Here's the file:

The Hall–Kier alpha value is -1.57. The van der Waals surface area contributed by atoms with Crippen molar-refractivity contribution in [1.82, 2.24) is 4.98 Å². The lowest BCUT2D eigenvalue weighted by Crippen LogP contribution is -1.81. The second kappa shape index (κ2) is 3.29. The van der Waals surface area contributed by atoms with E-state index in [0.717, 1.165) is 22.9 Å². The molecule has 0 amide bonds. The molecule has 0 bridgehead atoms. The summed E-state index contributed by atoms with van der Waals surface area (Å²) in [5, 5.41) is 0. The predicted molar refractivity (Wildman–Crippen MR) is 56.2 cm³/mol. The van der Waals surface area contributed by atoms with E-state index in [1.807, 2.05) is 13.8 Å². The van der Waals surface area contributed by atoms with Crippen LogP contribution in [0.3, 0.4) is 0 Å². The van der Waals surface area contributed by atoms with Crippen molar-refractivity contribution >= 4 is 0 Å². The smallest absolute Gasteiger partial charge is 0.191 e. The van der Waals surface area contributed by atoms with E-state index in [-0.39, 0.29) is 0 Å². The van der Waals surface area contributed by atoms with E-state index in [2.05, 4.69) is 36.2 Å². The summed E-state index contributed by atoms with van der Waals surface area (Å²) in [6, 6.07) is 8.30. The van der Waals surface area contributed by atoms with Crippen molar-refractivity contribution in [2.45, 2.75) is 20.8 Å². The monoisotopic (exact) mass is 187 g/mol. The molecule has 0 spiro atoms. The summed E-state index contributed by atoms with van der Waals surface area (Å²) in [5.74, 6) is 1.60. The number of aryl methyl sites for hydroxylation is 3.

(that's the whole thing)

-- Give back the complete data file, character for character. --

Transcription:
The Hall–Kier alpha value is -1.57. The van der Waals surface area contributed by atoms with Crippen molar-refractivity contribution in [1.82, 2.24) is 4.98 Å². The lowest BCUT2D eigenvalue weighted by Crippen LogP contribution is -1.81. The second kappa shape index (κ2) is 3.29. The van der Waals surface area contributed by atoms with E-state index in [0.717, 1.165) is 22.9 Å². The molecule has 0 amide bonds. The molecule has 0 bridgehead atoms. The summed E-state index contributed by atoms with van der Waals surface area (Å²) in [5, 5.41) is 0. The predicted molar refractivity (Wildman–Crippen MR) is 56.2 cm³/mol. The van der Waals surface area contributed by atoms with E-state index in [1.807, 2.05) is 13.8 Å². The van der Waals surface area contributed by atoms with Crippen LogP contribution in [0.3, 0.4) is 0 Å². The van der Waals surface area contributed by atoms with Crippen molar-refractivity contribution >= 4 is 0 Å². The smallest absolute Gasteiger partial charge is 0.191 e. The van der Waals surface area contributed by atoms with E-state index in [-0.39, 0.29) is 0 Å². The van der Waals surface area contributed by atoms with E-state index in [2.05, 4.69) is 36.2 Å². The summed E-state index contributed by atoms with van der Waals surface area (Å²) in [6, 6.07) is 8.30. The van der Waals surface area contributed by atoms with Crippen molar-refractivity contribution in [2.45, 2.75) is 20.8 Å². The monoisotopic (exact) mass is 187 g/mol. The molecule has 0 spiro atoms. The summed E-state index contributed by atoms with van der Waals surface area (Å²) in [5.74, 6) is 1.60. The number of aryl methyl sites for hydroxylation is 3.